Study: Suicide-related hospital visits double among youth, increase during school months

New research suggests a sobering tie between school and suicide.

It's no secret the school year can bring students plenty of stress and other problems. But a study published Wednesday in the journal Pediatrics indicates the school year also corresponds with an increase in hospital visits for suicide attempts and serious suicidal thoughts among America's youth.

"We noticed that anecdotally here in our own hospital over the last several years, we would have a fairly quiet summer as far as kids coming in for mental health issues, then right about four to six weeks after school started, we became inundated," says Dr. Greg Plemmons, the study's lead author and an associate professor of clinical pediatrics at Monroe Carell Jr. Children's Hospital at Vanderbilt. "We found it really is consistent across all regions of the country."

According to the study, hospital visits for suicidal ideation and attempts by children between the ages of 5 and 17 more than doubled between 2008 and 2015. The highest increase in visits was seen among teens between the ages of 15 and 17, the study said, and girls accounted for nearly two-thirds of the suicide-related hospital "encounters."

"All the factors that we know contribute – such as cyberbullying and regular bullying and traumatic events and the daily news – it really is a different world for kids growing up. This is the first generation that has not known a world without social media," Plemmons says. "I think we really have to think about how much is this influencing youth, and are we putting too much pressure and performance anxiety on kids."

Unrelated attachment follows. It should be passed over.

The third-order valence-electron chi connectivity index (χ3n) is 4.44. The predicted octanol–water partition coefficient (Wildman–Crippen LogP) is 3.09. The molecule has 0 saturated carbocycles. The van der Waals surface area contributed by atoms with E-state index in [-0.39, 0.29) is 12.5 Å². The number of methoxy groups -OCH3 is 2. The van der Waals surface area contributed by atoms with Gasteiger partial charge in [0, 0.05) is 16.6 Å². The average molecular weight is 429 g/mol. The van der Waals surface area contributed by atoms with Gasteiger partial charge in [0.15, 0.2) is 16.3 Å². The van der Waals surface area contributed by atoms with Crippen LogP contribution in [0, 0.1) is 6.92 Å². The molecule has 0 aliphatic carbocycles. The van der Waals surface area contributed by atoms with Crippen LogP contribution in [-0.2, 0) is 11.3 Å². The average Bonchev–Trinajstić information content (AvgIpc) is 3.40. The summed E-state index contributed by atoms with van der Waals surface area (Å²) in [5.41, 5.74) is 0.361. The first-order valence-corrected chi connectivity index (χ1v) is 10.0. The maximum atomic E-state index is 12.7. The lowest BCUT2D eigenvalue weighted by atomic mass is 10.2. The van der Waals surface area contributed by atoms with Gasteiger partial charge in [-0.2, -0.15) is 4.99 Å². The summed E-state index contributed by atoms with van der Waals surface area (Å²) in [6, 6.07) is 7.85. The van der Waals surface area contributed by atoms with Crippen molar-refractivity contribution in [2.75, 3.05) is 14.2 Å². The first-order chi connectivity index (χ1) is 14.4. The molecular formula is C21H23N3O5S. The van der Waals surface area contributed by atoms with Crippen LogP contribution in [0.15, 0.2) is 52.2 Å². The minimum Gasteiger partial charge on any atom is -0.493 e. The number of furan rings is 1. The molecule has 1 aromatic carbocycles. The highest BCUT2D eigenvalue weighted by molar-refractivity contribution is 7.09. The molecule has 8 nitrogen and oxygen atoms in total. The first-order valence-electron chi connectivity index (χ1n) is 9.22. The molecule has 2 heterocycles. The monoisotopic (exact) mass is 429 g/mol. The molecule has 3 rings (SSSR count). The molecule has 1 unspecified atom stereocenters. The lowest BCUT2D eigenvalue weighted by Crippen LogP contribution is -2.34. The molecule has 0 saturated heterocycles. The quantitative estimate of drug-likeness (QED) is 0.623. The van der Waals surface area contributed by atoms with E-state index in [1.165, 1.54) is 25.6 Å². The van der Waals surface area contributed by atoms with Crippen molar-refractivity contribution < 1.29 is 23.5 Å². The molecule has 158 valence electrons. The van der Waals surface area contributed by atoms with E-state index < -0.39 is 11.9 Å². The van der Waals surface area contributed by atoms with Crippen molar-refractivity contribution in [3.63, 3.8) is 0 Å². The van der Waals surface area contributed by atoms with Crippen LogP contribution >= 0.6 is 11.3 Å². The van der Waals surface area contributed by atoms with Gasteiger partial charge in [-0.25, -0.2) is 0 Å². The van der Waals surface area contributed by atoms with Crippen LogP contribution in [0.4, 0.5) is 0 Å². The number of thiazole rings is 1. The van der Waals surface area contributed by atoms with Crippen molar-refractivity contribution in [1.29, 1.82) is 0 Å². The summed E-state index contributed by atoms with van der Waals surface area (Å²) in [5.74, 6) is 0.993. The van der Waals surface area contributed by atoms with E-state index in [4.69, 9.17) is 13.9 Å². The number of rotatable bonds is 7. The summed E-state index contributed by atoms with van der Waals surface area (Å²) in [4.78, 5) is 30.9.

For the study, researchers considered data on emergency department and other hospital visits related to suicide attempts and suicidal thoughts at 31 children's hospitals across the country between 2008 and 2015. Identifying 115,856 encounters, their findings of an increase dovetail with other recent research that's shown increases in suicide and depression among American adolescents.

But they also found consistent seasonal variation in the hospital visits, with summer months experiencing the lowest rate and the fall and spring months witnessing the highest. On average, the study said, only 18.5 percent of total annual hospital encounters occurred from June to August, while the winter, spring and fall periods each accounted for at least 25 percent.

"If you look at adult populations, actually the summertime is the highest rate for adults. So I think school plays a unique role compared to depression and suicide in adults, and certainly we're seeing more anxiety disorders, and more things that certainly rev up or seem triggered by school," Plemmons says.

Suicide is the third-leading cause of death for those between the ages of 10 and 24, with approximately 157,000 people in that age group treated in emergency rooms across the country each year for self-inflicted wounds, according to the Centers for Disease Control and Prevention.

In light of his study's findings, Plemmons notes the recent media buzz surrounding the Netflix show "13 Reasons Why," which has led to debate about whether it increases awareness of suicide or inappropriately elevates it.

"I think we're at a crossroads where we don't want to glamorize depression and suicide, which I think to some extent unfortunately that series does, but at the same time we want to continue to destigmatize mental illness and suicide," he says.

Going forward, Plemmons says increasing screenings for depression and providing some family doctors and pediatricians with tools to address mental health issues are helpful steps that can be taken to curb suicide.

"There's still a huge shortage of psychiatry – child psychologists and child psychiatrists – nationwide, and that's even more pronounced in rural areas. Our state here in Tennessee is largely a rural state – so there really is poor access to care," Plemmons says. "And part of that begins with education – the doctor that's being trained today is going to have to learn different things than when I trained 30 years ago."

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